A Brief Primer on Cryptocurrencies, Stablecoins, Tokenization, and Central Bank Digital Currencies
Digital assets, including cryptocurrencies, stablecoins, tokenized assets, and central bank digital currencies, are fundamentally reshaping U.S. and global business and transactions. That said, this transformation is complex, opaque, and often marred by imprecise explanations. The below provides a succinct, albeit cursory, primer on these digital assets. The primer also addresses relevant regulatory and public policy frameworks as well as potential impacts for businesses.
I. Cryptocurrencies and Stablecoins
Cryptocurrencies are “digital assets, which may be a medium of exchange, for which generation or ownership records are supported through a distributed ledger technology that relies on cryptography, such as a blockchain.”1
Stablecoins are “a category of cryptocurrencies with mechanisms that are aimed at maintaining a stable value, such as by pegging the value of the coin to a specific currency, asset, or pool of assets or by algorithmically controlling supply in response to changes in demand in order to stabilize value.”2
b. Brief Overview
While other use cases are available (cryptocurrencies are the central currency of El Salvador and the Central Africa Republic), “cryptocurrencies are primarily used in trading, lending, and collateral activities that involve other crypto-assets[,]” and “are generally speculative in nature.”3 In certain instances, cryptocurrencies are used as a medium of exchange for goods and services and also support “[m]arket and payment system infrastructures for traditional assets using permissioned blockchains.”4
There are hundreds of different cryptocurrencies circulating, with Bitcoin, Ethereum, BNB, XRP, Dogecoin, Solana, and Shiba Inu among the most well-known.
Stablecoins are, by their design, cryptocurrencies created to maintain a stable value. Stablecoins are primarily used as “collateral on crypto-asset platforms and protocols, and […] facilitate trading and lending of other crypto-assets, borrowing, and other activities.”5 Stablecoins, “purport to provide features that make them both more stable than non-asset backed crypto-assets as a means of payment or settlement for crypto-asset-based transactions, and potentially, more broadly useful.”6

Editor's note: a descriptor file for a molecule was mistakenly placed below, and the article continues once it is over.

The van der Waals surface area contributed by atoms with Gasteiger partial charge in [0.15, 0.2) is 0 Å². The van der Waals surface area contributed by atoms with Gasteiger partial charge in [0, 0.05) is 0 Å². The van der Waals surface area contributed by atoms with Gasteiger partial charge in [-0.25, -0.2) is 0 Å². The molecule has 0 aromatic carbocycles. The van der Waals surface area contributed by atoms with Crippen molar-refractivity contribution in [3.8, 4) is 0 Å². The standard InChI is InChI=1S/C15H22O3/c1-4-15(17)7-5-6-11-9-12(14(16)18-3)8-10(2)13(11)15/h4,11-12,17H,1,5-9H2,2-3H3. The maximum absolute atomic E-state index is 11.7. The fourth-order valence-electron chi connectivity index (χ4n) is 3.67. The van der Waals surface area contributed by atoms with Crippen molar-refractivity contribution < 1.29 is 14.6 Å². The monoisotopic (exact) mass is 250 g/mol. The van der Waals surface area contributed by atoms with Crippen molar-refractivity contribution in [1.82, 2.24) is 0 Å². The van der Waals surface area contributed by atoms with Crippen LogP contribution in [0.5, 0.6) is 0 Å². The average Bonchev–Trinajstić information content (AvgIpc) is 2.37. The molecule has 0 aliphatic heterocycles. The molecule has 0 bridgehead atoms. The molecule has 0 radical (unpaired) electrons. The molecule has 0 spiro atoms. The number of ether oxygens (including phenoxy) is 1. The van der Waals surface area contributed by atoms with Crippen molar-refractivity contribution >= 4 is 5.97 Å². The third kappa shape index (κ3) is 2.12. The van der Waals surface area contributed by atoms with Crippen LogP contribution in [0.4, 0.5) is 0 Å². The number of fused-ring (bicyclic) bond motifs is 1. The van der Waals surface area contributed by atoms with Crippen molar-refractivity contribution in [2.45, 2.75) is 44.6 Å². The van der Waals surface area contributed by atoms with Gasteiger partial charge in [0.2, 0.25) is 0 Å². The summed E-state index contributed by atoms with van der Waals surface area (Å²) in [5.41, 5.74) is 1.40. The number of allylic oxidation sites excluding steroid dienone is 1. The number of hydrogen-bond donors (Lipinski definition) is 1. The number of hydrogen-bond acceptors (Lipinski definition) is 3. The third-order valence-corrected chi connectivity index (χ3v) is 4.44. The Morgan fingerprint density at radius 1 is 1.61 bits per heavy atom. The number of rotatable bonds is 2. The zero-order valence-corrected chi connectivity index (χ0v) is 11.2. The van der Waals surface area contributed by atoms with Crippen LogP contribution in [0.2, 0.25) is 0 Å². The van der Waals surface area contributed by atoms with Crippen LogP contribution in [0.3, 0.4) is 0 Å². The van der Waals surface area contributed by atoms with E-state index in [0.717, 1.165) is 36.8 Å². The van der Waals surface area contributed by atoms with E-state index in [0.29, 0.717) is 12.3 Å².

Proponents of stablecoins, “believe that stablecoins could become used widely as a means of payment by households and businesses, as well as offering some improvement to the efficiency of cross-border payments by reducing the number of intermediaries in a payment chain.”7 That said, stablecoins can see rapid devaluations and “runs” when they “lose their peg” (i.e., when the stablecoins value no longer reflects the value of the reference asset or assets it is pegged to). Stablecoins, “including algorithmic and asset-backed stablecoins, have already shown that they are vulnerable to runs.”8
The most prominent stablecoins include Tether, USD Coin, Binance USD, DAI, and TrueUSD.
c. U.S. Regulatory and Public Policy Landscape
In the U.S., certain existing regulatory regimes apply to cryptocurrencies and stablecoins, including the Anti-Money Laundering Act (AML), Countering the Financing of Terrorism (CFT), the Bank Secrecy Act, the Securities Act, the Securities Exchange Act, and the Commodity Exchange Act. That said, there is a dearth of cryptocurrency and stablecoin specific U.S. regulation. Paradoxically, this means that both assets fall under the ambit of numerous U.S. regulatory agencies, including the SEC, CFTC, Treasury, Commerce, IRS, FED, FDIC, and OCC.